Brad Rock: With U.S. women's soccer, proof is in the practices
For U.S. women's soccer, proof OF ARRIVAL is in practice ATMOSPHERE
Scott G Winterton, Deseret News
It wasn't so much the crowd of 16,805 at Rio Tinto Stadium on Saturday that said women's soccer is back in style, though that was part of it. The telltale sign was actually the before and after.
Before, meaning Friday at the training workout. Around 2,000 fans, many of them screaming pre-teens, waited along the railing and called for autographs, hoping for a quick snapshot. There was one guy – decidedly older and manlier than the teeny-bopper crowd – who held a hand-made poster that said, "Hey, Alex Morgan, this is crazy, but here's my number. Call me maybe."
Yeah, America's top scorer is sure to do that.
Again on Saturday, several thousand fans waited, cheering every move after a 2-1 U.S. Women's National Team win over Canada.
"Salt Lake City fans are special," said forward Abby Wambach, who stayed long after the game to sign autographs. "They get the game."
Or at least they get the concept: If you're young, sporty and have a smart phone, you love this stuff.
So the stars are back in soccer. The initial wave came when the U.S. Women won the 1999 World Cup. You know the moment. The penalty kick. The sports bra. Brandi Chastain pulling off her jersey like a butterfly shedding its cocoon.
Now they're back, bigger (physically) and better (theoretically). Following Saturday's winning goal by Amy Rodriguez in the 85th minute, players charged into the corner and made pretend snow angels in the grass. That was in reference to March 2010, when they did the same in real snow at Rio Tinto.
"We talked about that earlier," Rapinoe said. "Last time we did it here, it was a little bit more fitting, but it was pretty funny."
Asked whether she preferred snowy cold games or 100-degree heat, Rapinoe said "Heat. I prefer heat."
Yeah, well, USA soccer seems to bring plenty of that.
For a long time, it looked like Canada would do all the scoring. America got an own goal in the 15th minute when Carmelina Moscato deflected a shot past her own keeper. After Melissa Tancredi scored a powerful goal to tie the score 1-1, it looked as though the Americans would have to settle.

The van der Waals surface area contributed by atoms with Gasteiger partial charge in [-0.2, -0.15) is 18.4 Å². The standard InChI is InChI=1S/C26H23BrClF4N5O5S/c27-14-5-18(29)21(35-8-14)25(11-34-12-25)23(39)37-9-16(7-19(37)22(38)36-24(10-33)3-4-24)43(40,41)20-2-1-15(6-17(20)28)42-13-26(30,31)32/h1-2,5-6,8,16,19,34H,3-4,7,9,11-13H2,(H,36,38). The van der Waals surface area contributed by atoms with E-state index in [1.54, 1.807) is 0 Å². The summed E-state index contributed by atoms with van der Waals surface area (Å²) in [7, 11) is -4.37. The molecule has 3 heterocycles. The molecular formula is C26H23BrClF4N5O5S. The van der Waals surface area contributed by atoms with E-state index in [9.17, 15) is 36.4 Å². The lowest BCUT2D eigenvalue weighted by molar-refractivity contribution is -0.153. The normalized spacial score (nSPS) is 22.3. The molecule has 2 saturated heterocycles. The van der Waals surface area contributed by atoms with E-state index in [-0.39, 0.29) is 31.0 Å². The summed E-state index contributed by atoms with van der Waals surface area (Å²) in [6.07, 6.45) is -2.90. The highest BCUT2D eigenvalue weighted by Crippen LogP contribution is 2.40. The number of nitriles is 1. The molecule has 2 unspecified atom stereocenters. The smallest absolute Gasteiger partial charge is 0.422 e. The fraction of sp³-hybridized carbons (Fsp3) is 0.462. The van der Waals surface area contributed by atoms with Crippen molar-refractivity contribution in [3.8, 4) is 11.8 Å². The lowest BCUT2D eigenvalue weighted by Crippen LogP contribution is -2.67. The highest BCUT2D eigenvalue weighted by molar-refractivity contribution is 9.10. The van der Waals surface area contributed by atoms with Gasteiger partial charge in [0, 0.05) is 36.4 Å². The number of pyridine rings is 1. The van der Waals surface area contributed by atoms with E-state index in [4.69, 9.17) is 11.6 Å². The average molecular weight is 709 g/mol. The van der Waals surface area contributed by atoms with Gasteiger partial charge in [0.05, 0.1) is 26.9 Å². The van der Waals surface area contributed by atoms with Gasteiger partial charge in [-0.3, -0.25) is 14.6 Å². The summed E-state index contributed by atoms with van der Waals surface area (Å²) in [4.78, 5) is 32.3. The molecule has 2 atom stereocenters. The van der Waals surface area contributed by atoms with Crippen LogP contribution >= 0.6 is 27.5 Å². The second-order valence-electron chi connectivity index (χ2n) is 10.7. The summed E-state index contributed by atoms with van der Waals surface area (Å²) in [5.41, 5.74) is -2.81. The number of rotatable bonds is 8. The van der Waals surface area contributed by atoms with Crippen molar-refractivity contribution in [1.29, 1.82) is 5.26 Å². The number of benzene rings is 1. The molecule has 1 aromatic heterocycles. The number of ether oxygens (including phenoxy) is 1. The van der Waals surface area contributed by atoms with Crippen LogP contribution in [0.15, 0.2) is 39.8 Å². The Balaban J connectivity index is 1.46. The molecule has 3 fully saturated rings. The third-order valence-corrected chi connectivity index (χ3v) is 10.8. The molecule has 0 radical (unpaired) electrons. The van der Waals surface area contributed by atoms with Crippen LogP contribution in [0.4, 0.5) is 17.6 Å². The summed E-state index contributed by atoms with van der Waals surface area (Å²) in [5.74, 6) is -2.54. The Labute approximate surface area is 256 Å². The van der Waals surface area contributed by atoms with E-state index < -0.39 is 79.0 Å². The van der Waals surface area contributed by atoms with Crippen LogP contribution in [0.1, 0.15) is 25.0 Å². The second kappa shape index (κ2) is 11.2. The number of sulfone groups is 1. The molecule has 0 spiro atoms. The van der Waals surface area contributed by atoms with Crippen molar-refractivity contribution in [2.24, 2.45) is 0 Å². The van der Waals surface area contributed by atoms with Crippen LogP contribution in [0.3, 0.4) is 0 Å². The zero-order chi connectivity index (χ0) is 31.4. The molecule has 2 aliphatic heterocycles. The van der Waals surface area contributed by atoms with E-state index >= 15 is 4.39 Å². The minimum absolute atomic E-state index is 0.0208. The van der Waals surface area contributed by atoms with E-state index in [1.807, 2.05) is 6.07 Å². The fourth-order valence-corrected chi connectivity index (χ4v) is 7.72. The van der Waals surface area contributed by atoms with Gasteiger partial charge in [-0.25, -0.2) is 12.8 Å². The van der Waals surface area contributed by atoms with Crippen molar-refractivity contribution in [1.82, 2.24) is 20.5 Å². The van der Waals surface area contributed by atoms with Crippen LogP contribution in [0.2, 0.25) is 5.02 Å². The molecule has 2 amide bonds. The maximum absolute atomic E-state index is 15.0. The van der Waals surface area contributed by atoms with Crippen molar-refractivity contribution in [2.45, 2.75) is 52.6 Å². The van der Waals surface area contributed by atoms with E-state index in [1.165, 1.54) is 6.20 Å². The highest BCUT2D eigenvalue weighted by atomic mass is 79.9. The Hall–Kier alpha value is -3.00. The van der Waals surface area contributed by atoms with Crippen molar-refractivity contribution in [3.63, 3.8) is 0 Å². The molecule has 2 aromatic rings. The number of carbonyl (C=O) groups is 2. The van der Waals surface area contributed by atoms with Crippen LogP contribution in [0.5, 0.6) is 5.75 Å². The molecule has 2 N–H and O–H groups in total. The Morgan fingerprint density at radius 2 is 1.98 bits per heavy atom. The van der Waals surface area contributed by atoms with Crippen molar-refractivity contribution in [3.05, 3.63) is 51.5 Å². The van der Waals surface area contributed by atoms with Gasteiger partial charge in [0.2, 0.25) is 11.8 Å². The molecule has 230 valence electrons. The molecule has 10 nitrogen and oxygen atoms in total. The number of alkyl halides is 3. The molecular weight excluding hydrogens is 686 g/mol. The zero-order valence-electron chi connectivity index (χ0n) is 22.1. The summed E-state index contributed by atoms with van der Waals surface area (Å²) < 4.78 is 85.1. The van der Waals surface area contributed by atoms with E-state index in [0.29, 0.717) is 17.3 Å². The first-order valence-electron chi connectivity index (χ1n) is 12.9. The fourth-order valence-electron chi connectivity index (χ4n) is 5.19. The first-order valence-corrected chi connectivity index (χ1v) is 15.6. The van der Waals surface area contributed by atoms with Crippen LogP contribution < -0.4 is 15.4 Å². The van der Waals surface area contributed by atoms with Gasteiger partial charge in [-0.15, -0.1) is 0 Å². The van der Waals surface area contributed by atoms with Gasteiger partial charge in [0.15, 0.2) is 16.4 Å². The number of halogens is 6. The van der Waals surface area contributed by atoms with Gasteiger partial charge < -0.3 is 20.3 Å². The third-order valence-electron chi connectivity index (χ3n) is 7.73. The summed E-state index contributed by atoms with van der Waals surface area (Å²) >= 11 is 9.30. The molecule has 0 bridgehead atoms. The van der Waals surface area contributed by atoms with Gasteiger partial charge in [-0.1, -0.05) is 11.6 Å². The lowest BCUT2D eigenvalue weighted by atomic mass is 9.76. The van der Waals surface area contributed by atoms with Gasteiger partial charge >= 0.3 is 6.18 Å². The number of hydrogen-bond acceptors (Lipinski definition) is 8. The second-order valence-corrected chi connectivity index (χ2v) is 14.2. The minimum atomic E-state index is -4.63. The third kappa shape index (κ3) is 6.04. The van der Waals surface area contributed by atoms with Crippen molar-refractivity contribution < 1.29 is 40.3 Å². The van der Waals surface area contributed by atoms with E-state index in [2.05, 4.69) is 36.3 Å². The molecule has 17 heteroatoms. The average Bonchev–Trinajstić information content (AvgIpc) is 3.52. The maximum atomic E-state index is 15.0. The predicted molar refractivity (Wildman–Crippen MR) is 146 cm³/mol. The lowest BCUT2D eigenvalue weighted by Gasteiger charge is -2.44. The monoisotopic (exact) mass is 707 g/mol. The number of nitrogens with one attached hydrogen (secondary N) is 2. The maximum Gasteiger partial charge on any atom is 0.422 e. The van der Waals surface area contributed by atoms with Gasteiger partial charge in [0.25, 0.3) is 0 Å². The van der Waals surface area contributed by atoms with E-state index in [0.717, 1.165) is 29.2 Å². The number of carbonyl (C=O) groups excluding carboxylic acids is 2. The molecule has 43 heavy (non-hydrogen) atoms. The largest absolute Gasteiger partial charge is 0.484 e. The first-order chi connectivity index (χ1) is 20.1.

But Rodriguez countered from close range as the game grew short, after which the grass-angeling and "USA!" chanting began in earnest.
If a slightly jingoistic day, it was that sort of event, a final warm-up for the Olympics. Hence, when the American team was introduced, the announcer boomed: "And NOW, today's starting lineup for the UNITED STATES OF AMERICA!"
Not USA. Not Americans. THE UNITED STATES OF AMERICA!
Take that, Celine Dion.
Indeed, THE UNITED STATES OF AMERICA did control possession and aggression, outshooting Canada 19-4 and launching six more shots on goal.
Meanwhile, kids by the hundreds chanted "Alex Morgan! Alex Morgan!" repeatedly.
That didn't die down until Morgan left in the second half, following a collision.
And though it was partially a kiddie crowd, this isn't a kiddie team. Steeled by international competition, ranked No. 1 in the world, the Americans long ago passed the days of Juicy-Juice and owies.
These people are out for blood.
Speaking of World Cup revenge, that will have to wait. After America lost its emotional shootout with Japan a year ago in the championship game, life has been nothing less than a crusade. Even this week, when asked whether last July's bitter loss was something "you've forgotten about," goalkeeper Hope Solo said, "Um, no. I'm not about to forget about last summer. It is motivation."
And so the Americans look toward the Olympics in London, having gained a result against Canada for the 26th straight time. How nice for them. But the real prize is Japan, which Team USA finally beat 4-1 recently in Sweden after losing or tying in three previous tries.
If the USWNT isn't yet vindicated, you couldn't tell by the Rio Tinto crowd. USA shirts, face-paints and Uncle Sam hats were everywhere. Long lines packed the merchandise booths. Acknowledging the audience of squeaking girls and ebullient adults on Friday, coach Pia Sundhage labeled her team "the very best role models in the world."
She went on to say she was truly impressed with the attendance at a practice.
"That didn't happen back in the good old days," she said.
But it happened on Saturday, after the game, all over again.
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